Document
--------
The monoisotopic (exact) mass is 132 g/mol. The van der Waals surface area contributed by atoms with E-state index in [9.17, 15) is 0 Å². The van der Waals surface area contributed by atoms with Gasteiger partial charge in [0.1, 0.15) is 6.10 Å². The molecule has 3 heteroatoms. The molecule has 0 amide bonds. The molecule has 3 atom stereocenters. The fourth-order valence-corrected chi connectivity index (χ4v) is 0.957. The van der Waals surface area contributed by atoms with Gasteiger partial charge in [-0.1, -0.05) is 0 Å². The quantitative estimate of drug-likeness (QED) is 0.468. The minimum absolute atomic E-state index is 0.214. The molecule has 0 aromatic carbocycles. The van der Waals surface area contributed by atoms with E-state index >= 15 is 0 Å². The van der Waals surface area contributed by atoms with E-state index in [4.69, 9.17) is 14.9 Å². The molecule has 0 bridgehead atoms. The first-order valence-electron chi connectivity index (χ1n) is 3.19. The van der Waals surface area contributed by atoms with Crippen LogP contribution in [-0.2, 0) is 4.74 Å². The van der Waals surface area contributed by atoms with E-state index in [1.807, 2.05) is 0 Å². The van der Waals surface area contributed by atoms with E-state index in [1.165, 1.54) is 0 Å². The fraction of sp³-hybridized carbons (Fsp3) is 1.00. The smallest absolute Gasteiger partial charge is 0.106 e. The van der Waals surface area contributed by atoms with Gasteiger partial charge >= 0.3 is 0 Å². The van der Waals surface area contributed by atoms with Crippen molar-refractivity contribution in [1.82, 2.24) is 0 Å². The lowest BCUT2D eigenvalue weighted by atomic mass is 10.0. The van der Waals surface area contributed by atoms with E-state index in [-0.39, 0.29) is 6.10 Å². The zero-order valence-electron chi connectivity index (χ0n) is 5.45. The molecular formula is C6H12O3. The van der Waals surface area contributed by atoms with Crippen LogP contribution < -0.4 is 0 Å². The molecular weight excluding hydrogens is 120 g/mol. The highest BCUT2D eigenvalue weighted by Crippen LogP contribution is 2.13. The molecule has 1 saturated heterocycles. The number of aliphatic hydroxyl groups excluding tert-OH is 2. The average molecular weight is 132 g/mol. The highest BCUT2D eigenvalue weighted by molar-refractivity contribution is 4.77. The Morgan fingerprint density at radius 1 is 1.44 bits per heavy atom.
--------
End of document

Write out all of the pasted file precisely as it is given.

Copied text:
The monoisotopic (exact) mass is 132 g/mol. The van der Waals surface area contributed by atoms with E-state index in [9.17, 15) is 0 Å². The van der Waals surface area contributed by atoms with Gasteiger partial charge in [0.1, 0.15) is 6.10 Å². The molecule has 3 heteroatoms. The molecule has 0 amide bonds. The molecule has 3 atom stereocenters. The fourth-order valence-corrected chi connectivity index (χ4v) is 0.957. The van der Waals surface area contributed by atoms with Gasteiger partial charge in [-0.1, -0.05) is 0 Å². The quantitative estimate of drug-likeness (QED) is 0.468. The minimum absolute atomic E-state index is 0.214. The molecule has 0 aromatic carbocycles. The van der Waals surface area contributed by atoms with E-state index >= 15 is 0 Å². The van der Waals surface area contributed by atoms with E-state index in [4.69, 9.17) is 14.9 Å². The molecule has 0 bridgehead atoms. The first-order valence-electron chi connectivity index (χ1n) is 3.19. The van der Waals surface area contributed by atoms with Crippen LogP contribution in [-0.2, 0) is 4.74 Å². The van der Waals surface area contributed by atoms with E-state index in [1.807, 2.05) is 0 Å². The van der Waals surface area contributed by atoms with E-state index in [1.165, 1.54) is 0 Å². The fraction of sp³-hybridized carbons (Fsp3) is 1.00. The smallest absolute Gasteiger partial charge is 0.106 e. The van der Waals surface area contributed by atoms with Gasteiger partial charge >= 0.3 is 0 Å². The van der Waals surface area contributed by atoms with Crippen molar-refractivity contribution in [1.82, 2.24) is 0 Å². The lowest BCUT2D eigenvalue weighted by atomic mass is 10.0. The van der Waals surface area contributed by atoms with E-state index in [-0.39, 0.29) is 6.10 Å². The zero-order valence-electron chi connectivity index (χ0n) is 5.45. The molecular formula is C6H12O3. The van der Waals surface area contributed by atoms with Crippen LogP contribution < -0.4 is 0 Å². The molecular weight excluding hydrogens is 120 g/mol. The highest BCUT2D eigenvalue weighted by Crippen LogP contribution is 2.13. The molecule has 1 saturated heterocycles. The number of aliphatic hydroxyl groups excluding tert-OH is 2. The average molecular weight is 132 g/mol. The highest BCUT2D eigenvalue weighted by molar-refractivity contribution is 4.77. The Morgan fingerprint density at radius 1 is 1.44 bits per heavy atom.